Possible Internet Futures June 16, 2008Posted by Will Thomas in Uncategorized.
In the comments to the post below about edited volumes, Michael Robinson, who runs the Time to Eat the Dogs blog, which looks at the history of exploration and its interaction with science, asks some good questions about ways forward in using the internet to develop “wonky” scholarship, that should probably be answered with a post of their own.
All questions of online scholarship start, but do not end, with Wikipedia. The Advances in the History of Psychology blog has discussed Wikipedia, and particularly the problem of sharing space with enthusiast historians. As Michael points out, this creates especially big problems for a topic like exploration, which have a lot of basic information that should take precedence over more scholastic aspects of it. Should the wonky discussions go under “Exploration,” under a special segment of “History of Science”; or maybe we need an entirely separate resource? But this isn’t a limited problem: Wikipedia’s rules demand that pages be summaries of topics–not storehouses of all available information; and it is forbidden to post original scholarship there. Wonks need to turn elsewhere.
This was the object of the STS Wiki, which seems to have turned up defunct. You can still view a cached version of it if you Google “STS Wiki”. Ultimately, I bet this is the way that scholarship is going, and that the failure for the STS Wiki is probably due to two reasons. First, it was not publicized very well (I hadn’t heard about it until I stumbled across it). Second, our profession does not currently prioritize this sort of online work. The HSS recently did some fund-raising for a bibliographer, but it would probably not be necessary to even have a bibliographer or a cumulative bibliography, if the community was more committed to spending part of their time maintaining a communal resource. This is a reverse case of the tragedy of the commons, where no commons are built, because there is no mutual responsibility for their construction, or even the coordination of their construction. Wikipedia, while open to all editors, is actually based on an intricate series of rules and conventions of format; someone needs to invent and enforce those.
But, the internet represents such a sea change in the way that information is deposited, arranged, and accessed, that I doubt a single resource will be the answer. Michael used the term “carnival of blogs”, which I like. Intellectual conversations take place in real-time or close to it; not through “round table” sessions (which always look suspiciously and disappointingly like ordinary sessions), or in quarterly intervals in journals, which is why I thought it was essential to respond to Peter Galison’s questions in blog format. I’m hoping the carnival of blogs becomes a real thing that helps replace the edited volume and supplements the peer-reviewed journal. Blog rolls and key words (which allow one to access past posts dealing with similar issues easily, and which I’ve begun to stick on archived posts here) will help make blog scholarship become more coherent, and less “thought of the day” oriented.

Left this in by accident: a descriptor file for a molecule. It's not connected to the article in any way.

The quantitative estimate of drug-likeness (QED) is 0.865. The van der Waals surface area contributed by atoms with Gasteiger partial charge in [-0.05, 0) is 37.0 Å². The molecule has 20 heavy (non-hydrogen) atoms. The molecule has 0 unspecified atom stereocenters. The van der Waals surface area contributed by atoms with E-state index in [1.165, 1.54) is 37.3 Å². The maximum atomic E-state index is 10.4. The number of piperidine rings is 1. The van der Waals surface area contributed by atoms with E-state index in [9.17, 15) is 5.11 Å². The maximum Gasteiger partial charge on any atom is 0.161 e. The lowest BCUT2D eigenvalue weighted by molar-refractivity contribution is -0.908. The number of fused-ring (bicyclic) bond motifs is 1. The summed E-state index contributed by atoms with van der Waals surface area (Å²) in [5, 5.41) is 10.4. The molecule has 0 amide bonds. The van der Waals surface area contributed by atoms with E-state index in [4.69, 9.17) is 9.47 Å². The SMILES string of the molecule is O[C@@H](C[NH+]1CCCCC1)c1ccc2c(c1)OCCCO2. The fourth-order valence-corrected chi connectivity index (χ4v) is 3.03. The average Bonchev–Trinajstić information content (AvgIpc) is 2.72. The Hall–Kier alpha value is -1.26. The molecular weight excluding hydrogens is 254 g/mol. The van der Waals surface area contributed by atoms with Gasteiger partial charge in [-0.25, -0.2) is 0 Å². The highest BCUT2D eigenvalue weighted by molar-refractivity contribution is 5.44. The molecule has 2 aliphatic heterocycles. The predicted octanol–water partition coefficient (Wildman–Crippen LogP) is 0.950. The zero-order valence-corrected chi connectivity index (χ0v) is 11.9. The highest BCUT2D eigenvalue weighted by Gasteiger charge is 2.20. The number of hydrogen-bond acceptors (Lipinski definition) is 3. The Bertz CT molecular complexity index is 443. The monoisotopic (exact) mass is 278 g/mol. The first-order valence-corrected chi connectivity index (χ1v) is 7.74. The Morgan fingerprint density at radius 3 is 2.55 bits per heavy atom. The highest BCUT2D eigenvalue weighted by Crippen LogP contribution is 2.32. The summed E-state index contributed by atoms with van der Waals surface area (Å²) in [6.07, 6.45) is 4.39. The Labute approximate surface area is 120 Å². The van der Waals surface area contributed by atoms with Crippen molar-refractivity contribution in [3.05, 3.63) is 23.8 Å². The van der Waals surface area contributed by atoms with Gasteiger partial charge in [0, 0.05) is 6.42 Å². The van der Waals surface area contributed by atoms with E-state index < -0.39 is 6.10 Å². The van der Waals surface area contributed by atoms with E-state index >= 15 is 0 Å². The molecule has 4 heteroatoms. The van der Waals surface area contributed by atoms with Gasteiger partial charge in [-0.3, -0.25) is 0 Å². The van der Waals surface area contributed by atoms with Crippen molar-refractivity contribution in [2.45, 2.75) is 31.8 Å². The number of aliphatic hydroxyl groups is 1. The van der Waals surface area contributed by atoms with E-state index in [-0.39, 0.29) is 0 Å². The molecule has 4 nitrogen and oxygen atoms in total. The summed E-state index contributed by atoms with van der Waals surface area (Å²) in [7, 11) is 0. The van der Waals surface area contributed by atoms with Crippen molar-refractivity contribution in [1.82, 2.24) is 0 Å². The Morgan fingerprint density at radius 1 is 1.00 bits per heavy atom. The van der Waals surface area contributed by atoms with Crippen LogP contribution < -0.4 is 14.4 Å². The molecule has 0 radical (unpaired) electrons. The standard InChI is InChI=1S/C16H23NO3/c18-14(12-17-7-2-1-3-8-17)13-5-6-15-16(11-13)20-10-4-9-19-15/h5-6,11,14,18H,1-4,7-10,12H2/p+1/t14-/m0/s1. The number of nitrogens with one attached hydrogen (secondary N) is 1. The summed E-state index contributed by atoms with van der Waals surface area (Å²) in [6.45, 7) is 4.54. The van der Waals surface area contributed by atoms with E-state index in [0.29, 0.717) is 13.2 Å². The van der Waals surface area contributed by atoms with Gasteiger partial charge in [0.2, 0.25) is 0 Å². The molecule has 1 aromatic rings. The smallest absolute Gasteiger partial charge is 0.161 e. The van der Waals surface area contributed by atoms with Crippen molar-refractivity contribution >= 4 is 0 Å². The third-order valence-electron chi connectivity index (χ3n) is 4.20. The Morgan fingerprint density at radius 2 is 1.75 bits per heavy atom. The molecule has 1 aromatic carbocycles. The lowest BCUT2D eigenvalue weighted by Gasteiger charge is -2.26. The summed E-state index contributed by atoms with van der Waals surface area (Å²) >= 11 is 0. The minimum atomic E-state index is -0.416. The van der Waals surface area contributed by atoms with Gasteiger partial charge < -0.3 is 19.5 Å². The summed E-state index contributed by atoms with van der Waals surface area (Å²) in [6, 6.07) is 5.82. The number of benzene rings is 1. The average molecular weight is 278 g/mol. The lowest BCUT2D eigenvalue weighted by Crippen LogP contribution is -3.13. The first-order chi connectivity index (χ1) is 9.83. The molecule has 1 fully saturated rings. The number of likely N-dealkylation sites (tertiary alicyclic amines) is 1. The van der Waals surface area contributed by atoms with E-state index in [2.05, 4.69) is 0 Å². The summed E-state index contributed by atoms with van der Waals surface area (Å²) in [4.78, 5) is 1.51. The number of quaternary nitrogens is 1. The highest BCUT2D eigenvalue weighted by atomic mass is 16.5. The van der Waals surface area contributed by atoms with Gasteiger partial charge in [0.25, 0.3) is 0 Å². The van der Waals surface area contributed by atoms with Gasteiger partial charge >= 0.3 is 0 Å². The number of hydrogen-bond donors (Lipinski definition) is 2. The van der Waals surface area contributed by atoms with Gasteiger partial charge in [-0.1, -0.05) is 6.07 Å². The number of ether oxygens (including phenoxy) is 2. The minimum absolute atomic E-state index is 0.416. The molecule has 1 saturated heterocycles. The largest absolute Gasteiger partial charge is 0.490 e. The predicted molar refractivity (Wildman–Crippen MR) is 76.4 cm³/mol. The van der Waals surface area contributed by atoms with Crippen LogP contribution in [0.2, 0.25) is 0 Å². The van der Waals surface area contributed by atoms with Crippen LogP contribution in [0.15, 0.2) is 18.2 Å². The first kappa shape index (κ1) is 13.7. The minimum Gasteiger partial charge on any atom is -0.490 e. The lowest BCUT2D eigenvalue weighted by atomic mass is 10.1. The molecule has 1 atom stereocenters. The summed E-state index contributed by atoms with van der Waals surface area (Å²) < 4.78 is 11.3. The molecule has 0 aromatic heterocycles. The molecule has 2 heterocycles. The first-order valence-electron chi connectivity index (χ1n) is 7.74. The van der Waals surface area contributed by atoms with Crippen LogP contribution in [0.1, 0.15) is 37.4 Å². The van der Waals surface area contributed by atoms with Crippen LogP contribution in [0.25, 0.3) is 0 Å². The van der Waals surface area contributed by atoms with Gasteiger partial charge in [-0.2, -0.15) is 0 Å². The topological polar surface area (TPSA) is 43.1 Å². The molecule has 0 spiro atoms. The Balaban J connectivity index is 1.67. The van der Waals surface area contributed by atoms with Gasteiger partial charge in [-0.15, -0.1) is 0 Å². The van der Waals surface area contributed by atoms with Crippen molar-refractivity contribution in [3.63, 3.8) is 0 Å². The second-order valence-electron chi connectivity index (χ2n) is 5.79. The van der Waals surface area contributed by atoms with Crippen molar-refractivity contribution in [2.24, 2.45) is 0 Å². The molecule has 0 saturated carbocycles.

The great thing is that web resources don’t have to look alike, or have the same sponsorship, and can thus evolve to fulfill a variety of needs. Since this blog is sort of a DIY space for contemplation, which is sometimes fairly critical, I prefer to keep it on blogspot for the time being. But I’d also like to do something like AHP for the history of physics under the auspices of my employers at the AIP, once I’ve completed a couple of other projects. We also do need to face down the Wikipedia problem. The current state of the History of Physics article there begs for academic intervention (I’ve been working on this, actually, and plan to replace what exists with a more organized framework if no one else beats me to it). A more centralized resource could be run by HSS (in conjunction with SHOT, 4S, etc…), which could direct visitors to the various sites that fill whatever wonky or non-wonky needs they may have.
Ultimately, it’s impossible to say what resources will fill what needs, but these things require scholars with a commitment to refashioning scholarship in novel ways, and blending the boundaries between academic, popular, and factual presentation. The best path, in my view, is to keep thinking, trying out prototypes, calling attention to new projects, and seeing what sticks.